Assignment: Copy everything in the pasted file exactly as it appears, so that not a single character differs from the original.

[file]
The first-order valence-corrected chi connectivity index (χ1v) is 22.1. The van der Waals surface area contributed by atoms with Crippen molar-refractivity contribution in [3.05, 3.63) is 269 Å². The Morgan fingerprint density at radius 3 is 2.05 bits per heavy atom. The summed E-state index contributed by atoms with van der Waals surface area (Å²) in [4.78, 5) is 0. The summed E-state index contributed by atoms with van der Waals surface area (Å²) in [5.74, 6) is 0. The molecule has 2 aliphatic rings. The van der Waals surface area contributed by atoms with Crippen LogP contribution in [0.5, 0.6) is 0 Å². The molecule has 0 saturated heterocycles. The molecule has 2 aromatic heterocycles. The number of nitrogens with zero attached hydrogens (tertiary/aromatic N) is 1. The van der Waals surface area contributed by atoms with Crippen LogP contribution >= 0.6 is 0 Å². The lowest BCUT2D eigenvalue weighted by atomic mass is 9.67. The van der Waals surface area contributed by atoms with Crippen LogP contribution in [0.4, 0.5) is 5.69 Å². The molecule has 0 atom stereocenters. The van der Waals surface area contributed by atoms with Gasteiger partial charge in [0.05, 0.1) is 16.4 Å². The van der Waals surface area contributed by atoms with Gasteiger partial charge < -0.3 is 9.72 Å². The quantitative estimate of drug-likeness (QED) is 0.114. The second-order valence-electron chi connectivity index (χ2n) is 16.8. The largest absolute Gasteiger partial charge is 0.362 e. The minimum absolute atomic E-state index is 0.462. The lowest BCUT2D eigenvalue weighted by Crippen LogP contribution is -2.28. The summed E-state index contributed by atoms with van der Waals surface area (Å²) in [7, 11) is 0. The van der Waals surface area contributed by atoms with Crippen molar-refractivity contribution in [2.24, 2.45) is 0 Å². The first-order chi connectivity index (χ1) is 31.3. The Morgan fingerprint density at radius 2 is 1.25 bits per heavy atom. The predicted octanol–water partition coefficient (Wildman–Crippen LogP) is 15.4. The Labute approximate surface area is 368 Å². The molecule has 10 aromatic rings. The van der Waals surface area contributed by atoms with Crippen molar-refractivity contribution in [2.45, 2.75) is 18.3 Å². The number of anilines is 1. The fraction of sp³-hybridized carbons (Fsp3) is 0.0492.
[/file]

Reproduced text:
The first-order valence-corrected chi connectivity index (χ1v) is 22.1. The van der Waals surface area contributed by atoms with Crippen molar-refractivity contribution in [3.05, 3.63) is 269 Å². The Morgan fingerprint density at radius 3 is 2.05 bits per heavy atom. The summed E-state index contributed by atoms with van der Waals surface area (Å²) in [4.78, 5) is 0. The summed E-state index contributed by atoms with van der Waals surface area (Å²) in [5.74, 6) is 0. The molecule has 2 aliphatic rings. The van der Waals surface area contributed by atoms with Crippen LogP contribution in [0.5, 0.6) is 0 Å². The molecule has 0 saturated heterocycles. The molecule has 2 aromatic heterocycles. The number of nitrogens with zero attached hydrogens (tertiary/aromatic N) is 1. The van der Waals surface area contributed by atoms with Crippen LogP contribution >= 0.6 is 0 Å². The lowest BCUT2D eigenvalue weighted by atomic mass is 9.67. The van der Waals surface area contributed by atoms with Crippen LogP contribution in [0.4, 0.5) is 5.69 Å². The molecule has 0 atom stereocenters. The van der Waals surface area contributed by atoms with Gasteiger partial charge in [0.05, 0.1) is 16.4 Å². The van der Waals surface area contributed by atoms with Gasteiger partial charge < -0.3 is 9.72 Å². The quantitative estimate of drug-likeness (QED) is 0.114. The second-order valence-electron chi connectivity index (χ2n) is 16.8. The largest absolute Gasteiger partial charge is 0.362 e. The minimum absolute atomic E-state index is 0.462. The lowest BCUT2D eigenvalue weighted by Crippen LogP contribution is -2.28. The summed E-state index contributed by atoms with van der Waals surface area (Å²) in [7, 11) is 0. The van der Waals surface area contributed by atoms with Crippen molar-refractivity contribution in [2.24, 2.45) is 0 Å². The first-order chi connectivity index (χ1) is 31.3. The Morgan fingerprint density at radius 2 is 1.25 bits per heavy atom. The predicted octanol–water partition coefficient (Wildman–Crippen LogP) is 15.4. The Labute approximate surface area is 368 Å². The molecule has 10 aromatic rings. The van der Waals surface area contributed by atoms with Crippen molar-refractivity contribution in [2.45, 2.75) is 18.3 Å². The number of anilines is 1. The fraction of sp³-hybridized carbons (Fsp3) is 0.0492.